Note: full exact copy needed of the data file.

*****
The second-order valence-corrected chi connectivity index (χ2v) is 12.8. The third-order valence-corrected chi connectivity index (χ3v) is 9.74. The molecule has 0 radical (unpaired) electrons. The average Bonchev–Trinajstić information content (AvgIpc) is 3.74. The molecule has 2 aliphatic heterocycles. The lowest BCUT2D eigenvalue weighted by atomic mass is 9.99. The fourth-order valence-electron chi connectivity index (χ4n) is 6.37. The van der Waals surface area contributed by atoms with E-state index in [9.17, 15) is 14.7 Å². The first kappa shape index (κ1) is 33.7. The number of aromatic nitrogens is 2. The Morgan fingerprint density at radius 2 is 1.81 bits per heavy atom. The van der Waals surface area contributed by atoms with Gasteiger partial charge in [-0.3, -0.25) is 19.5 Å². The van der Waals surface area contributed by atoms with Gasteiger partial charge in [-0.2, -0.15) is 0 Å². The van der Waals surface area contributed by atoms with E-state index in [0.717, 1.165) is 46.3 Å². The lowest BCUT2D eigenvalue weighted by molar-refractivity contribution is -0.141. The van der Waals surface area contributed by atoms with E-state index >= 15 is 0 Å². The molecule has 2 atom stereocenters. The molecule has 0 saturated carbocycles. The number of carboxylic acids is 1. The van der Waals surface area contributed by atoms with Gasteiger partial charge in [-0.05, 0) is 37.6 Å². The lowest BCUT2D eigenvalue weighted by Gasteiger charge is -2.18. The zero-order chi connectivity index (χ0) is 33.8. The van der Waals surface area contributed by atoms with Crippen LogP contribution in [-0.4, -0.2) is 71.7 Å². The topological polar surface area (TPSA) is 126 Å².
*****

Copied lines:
The second-order valence-corrected chi connectivity index (χ2v) is 12.8. The third-order valence-corrected chi connectivity index (χ3v) is 9.74. The molecule has 0 radical (unpaired) electrons. The average Bonchev–Trinajstić information content (AvgIpc) is 3.74. The molecule has 2 aliphatic heterocycles. The lowest BCUT2D eigenvalue weighted by atomic mass is 9.99. The fourth-order valence-electron chi connectivity index (χ4n) is 6.37. The van der Waals surface area contributed by atoms with E-state index in [9.17, 15) is 14.7 Å². The first kappa shape index (κ1) is 33.7. The number of aromatic nitrogens is 2. The Morgan fingerprint density at radius 2 is 1.81 bits per heavy atom. The van der Waals surface area contributed by atoms with Gasteiger partial charge in [-0.3, -0.25) is 19.5 Å². The van der Waals surface area contributed by atoms with Gasteiger partial charge in [-0.2, -0.15) is 0 Å². The van der Waals surface area contributed by atoms with E-state index in [0.717, 1.165) is 46.3 Å². The lowest BCUT2D eigenvalue weighted by molar-refractivity contribution is -0.141. The van der Waals surface area contributed by atoms with E-state index >= 15 is 0 Å². The molecule has 2 atom stereocenters. The molecule has 0 saturated carbocycles. The number of carboxylic acids is 1. The van der Waals surface area contributed by atoms with Gasteiger partial charge in [-0.05, 0) is 37.6 Å². The lowest BCUT2D eigenvalue weighted by Gasteiger charge is -2.18. The zero-order chi connectivity index (χ0) is 33.8. The van der Waals surface area contributed by atoms with Crippen LogP contribution in [-0.4, -0.2) is 71.7 Å². The topological polar surface area (TPSA) is 126 Å².